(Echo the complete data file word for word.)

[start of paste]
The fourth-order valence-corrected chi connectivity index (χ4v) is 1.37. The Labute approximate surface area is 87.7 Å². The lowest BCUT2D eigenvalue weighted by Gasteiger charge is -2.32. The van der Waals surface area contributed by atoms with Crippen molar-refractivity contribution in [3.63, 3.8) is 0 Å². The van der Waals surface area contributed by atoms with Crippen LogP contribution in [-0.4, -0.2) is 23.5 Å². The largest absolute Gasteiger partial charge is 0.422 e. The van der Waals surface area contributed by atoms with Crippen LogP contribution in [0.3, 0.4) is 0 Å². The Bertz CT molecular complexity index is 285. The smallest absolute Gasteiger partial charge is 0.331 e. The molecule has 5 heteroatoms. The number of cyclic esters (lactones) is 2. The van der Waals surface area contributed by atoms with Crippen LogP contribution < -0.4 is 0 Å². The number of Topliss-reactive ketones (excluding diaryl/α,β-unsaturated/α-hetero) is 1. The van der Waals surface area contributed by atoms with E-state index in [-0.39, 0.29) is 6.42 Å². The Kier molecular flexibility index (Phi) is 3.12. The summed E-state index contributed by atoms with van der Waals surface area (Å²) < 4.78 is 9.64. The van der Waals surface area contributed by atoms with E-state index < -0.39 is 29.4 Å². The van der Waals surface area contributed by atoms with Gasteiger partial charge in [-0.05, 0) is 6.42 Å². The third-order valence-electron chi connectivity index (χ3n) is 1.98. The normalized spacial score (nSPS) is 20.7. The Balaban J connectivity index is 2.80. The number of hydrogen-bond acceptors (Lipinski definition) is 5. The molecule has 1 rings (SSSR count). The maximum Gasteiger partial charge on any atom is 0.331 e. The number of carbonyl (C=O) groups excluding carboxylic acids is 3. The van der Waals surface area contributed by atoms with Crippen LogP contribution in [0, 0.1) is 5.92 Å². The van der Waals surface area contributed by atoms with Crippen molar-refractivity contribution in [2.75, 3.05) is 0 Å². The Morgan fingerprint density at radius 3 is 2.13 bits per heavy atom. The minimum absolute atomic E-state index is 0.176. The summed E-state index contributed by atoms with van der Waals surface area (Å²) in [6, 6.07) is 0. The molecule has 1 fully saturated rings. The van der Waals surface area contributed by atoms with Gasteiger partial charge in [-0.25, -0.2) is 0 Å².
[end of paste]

The fourth-order valence-corrected chi connectivity index (χ4v) is 1.37. The Labute approximate surface area is 87.7 Å². The lowest BCUT2D eigenvalue weighted by Gasteiger charge is -2.32. The van der Waals surface area contributed by atoms with Crippen molar-refractivity contribution in [3.63, 3.8) is 0 Å². The van der Waals surface area contributed by atoms with Crippen LogP contribution in [-0.4, -0.2) is 23.5 Å². The largest absolute Gasteiger partial charge is 0.422 e. The van der Waals surface area contributed by atoms with Crippen LogP contribution in [0.3, 0.4) is 0 Å². The Bertz CT molecular complexity index is 285. The smallest absolute Gasteiger partial charge is 0.331 e. The molecule has 5 heteroatoms. The number of cyclic esters (lactones) is 2. The van der Waals surface area contributed by atoms with Crippen LogP contribution < -0.4 is 0 Å². The number of Topliss-reactive ketones (excluding diaryl/α,β-unsaturated/α-hetero) is 1. The van der Waals surface area contributed by atoms with E-state index in [-0.39, 0.29) is 6.42 Å². The Kier molecular flexibility index (Phi) is 3.12. The summed E-state index contributed by atoms with van der Waals surface area (Å²) < 4.78 is 9.64. The van der Waals surface area contributed by atoms with E-state index < -0.39 is 29.4 Å². The van der Waals surface area contributed by atoms with Gasteiger partial charge in [-0.05, 0) is 6.42 Å². The third-order valence-electron chi connectivity index (χ3n) is 1.98. The normalized spacial score (nSPS) is 20.7. The Balaban J connectivity index is 2.80. The number of hydrogen-bond acceptors (Lipinski definition) is 5. The molecule has 1 rings (SSSR count). The maximum Gasteiger partial charge on any atom is 0.331 e. The number of carbonyl (C=O) groups excluding carboxylic acids is 3. The van der Waals surface area contributed by atoms with Crippen LogP contribution in [0, 0.1) is 5.92 Å². The van der Waals surface area contributed by atoms with Crippen molar-refractivity contribution in [2.75, 3.05) is 0 Å². The Morgan fingerprint density at radius 3 is 2.13 bits per heavy atom. The minimum absolute atomic E-state index is 0.176. The summed E-state index contributed by atoms with van der Waals surface area (Å²) in [6, 6.07) is 0. The molecule has 1 fully saturated rings. The van der Waals surface area contributed by atoms with Gasteiger partial charge in [-0.25, -0.2) is 0 Å².